The Year of Secret Assignments
FROM THE COVER:
Two rival schools.
This could get messy.
The Ashbury-Brookfield pen pal program is designed to bring together the two rival schools in a spirit of harmony and “the Joy of the Envelope.” But when Cassie, Lydia, and Emily send their first letters to Matthew, Charlie, and Sebastian, things don’t go quite as planned. What starts out as a simple letter exchange soon leads to secret missions, false alarms, lock picking, mistaken identities, and an all-out war between the schools – not to mention some really excellent kissing.
My rating: 4 stars.
Letters, diary entries, intermingling narration - they make for a unique, albeit strange, novel structure. But the book, like its characters, is quirky. The plot is nothing special, but I wouldn’t say it’s entirely predictable. Moriarty does throw in a few twists to keep readers in check.
The characters are real and unreal, likable and not likable; it’s a bit of a toss-up. They all have distinct personalities that are conveyed well through whichever device (letter, diary, etc.) is used, but sometimes the situations they find themselves in seem a bit far-fetched. But for having to read six different viewpoints, Moriarty manages to keep the reader tuned into how each acts.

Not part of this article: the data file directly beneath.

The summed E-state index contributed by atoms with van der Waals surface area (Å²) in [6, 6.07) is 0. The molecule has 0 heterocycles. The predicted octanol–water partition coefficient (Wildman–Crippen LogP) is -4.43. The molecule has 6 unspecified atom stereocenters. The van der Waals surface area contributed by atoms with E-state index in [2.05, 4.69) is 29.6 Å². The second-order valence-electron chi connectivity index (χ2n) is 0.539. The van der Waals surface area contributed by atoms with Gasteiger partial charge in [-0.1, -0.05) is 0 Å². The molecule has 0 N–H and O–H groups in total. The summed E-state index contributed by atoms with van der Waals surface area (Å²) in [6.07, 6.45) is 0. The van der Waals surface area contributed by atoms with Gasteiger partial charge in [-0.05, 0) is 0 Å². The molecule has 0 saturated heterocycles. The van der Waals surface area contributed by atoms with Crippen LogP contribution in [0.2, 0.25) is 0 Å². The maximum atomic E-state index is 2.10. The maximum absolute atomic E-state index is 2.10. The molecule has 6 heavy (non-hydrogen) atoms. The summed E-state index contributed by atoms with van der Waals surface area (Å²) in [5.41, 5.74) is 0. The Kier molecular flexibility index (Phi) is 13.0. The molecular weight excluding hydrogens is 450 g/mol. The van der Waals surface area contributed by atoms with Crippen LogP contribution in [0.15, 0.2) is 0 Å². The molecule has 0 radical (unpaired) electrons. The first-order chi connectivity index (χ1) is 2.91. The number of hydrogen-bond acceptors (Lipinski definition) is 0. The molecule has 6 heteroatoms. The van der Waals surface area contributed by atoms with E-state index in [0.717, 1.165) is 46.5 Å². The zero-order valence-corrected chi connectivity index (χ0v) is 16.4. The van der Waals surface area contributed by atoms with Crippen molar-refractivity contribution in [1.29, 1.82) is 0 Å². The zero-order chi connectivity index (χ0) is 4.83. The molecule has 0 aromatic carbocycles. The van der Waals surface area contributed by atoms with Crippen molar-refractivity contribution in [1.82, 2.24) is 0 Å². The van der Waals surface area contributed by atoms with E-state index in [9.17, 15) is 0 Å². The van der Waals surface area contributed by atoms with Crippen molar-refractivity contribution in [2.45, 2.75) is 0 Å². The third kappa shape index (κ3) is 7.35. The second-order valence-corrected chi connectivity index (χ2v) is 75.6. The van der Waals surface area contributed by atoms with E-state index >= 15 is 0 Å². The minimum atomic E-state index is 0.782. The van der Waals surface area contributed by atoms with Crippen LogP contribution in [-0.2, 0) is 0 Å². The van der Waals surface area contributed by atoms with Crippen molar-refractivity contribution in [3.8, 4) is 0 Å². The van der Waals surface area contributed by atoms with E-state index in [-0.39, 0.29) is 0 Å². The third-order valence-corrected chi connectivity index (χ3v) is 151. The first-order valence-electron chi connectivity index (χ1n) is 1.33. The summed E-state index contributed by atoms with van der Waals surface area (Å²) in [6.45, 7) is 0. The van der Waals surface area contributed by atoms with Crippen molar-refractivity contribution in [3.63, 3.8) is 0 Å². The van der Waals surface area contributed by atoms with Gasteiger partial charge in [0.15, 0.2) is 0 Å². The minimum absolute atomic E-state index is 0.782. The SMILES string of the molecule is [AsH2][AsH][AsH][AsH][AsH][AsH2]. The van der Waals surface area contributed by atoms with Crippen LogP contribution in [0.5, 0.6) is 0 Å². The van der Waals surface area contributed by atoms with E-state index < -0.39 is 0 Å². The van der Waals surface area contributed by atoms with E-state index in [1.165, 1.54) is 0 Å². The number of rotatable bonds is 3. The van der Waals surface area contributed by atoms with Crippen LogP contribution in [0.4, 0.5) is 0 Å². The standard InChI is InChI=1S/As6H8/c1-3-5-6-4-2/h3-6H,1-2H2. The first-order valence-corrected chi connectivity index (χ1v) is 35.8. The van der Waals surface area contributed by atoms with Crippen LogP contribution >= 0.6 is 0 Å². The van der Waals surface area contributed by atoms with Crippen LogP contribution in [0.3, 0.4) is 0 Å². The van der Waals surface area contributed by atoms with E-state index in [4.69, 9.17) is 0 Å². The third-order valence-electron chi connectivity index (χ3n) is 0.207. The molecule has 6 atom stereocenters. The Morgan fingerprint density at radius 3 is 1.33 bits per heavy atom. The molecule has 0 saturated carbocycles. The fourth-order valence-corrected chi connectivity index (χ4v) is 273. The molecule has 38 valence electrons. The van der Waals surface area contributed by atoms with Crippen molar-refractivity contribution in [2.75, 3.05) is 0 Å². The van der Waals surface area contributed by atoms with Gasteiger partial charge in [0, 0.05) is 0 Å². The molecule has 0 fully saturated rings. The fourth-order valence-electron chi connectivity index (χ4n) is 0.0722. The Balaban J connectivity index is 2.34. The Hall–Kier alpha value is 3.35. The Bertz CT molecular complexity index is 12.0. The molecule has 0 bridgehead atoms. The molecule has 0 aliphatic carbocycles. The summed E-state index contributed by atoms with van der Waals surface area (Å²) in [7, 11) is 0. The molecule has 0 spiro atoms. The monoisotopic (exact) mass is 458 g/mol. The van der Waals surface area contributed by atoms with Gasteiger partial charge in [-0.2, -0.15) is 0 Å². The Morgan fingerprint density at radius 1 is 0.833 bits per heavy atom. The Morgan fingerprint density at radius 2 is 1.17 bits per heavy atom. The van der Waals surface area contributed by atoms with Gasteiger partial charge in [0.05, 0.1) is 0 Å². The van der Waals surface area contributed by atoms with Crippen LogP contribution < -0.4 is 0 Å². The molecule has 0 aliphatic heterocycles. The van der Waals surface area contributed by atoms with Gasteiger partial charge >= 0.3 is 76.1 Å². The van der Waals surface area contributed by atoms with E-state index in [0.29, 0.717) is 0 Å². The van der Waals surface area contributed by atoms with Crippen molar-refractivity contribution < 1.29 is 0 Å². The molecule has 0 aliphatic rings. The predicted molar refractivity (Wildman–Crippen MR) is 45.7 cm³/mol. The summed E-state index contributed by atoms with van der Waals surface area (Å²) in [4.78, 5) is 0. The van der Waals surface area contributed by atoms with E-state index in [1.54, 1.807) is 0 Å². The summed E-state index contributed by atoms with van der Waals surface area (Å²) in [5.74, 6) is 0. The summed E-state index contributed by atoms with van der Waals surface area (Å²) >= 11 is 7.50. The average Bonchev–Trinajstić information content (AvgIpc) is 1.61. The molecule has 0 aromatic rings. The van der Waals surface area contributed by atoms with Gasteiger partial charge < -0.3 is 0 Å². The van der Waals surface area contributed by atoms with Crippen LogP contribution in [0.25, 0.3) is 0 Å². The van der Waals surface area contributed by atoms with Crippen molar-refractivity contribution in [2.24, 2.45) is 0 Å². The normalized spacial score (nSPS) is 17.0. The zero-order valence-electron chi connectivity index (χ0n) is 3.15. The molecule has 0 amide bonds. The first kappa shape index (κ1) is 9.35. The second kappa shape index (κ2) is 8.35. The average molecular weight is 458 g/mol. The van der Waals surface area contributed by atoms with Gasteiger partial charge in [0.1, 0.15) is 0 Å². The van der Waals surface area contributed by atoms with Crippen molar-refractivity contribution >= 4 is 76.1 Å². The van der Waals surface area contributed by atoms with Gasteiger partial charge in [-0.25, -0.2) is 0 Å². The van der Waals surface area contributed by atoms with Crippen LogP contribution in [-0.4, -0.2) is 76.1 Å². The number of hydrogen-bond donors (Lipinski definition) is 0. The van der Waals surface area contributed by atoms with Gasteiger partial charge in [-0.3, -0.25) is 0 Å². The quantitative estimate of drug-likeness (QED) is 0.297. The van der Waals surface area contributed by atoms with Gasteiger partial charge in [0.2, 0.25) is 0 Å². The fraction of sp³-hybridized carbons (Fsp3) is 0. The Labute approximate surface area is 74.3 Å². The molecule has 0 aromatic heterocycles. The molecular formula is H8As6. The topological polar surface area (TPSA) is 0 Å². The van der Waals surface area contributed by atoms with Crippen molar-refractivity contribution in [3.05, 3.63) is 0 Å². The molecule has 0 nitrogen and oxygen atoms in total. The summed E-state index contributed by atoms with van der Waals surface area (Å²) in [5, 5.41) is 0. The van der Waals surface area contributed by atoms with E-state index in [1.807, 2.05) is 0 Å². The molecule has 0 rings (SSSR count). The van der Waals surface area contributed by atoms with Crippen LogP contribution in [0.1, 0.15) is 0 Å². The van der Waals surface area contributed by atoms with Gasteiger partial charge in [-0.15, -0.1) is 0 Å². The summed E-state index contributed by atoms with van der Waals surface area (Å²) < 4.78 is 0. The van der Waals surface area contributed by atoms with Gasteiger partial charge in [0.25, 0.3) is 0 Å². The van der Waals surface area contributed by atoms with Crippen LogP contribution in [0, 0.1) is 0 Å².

The book is less about descriptions, and more about dialogue and how that dialogue is expressed. It works. Instead of an information overload, you get to briefly be in someone’s mind for a chapter, then switch.
The writing itself is simple and appropriate for the age level of the characters. However, at times, it seems a bit typical and expected – boring. Still, The Year of Secret Assignments is catchy in a weird/humorous/fun way.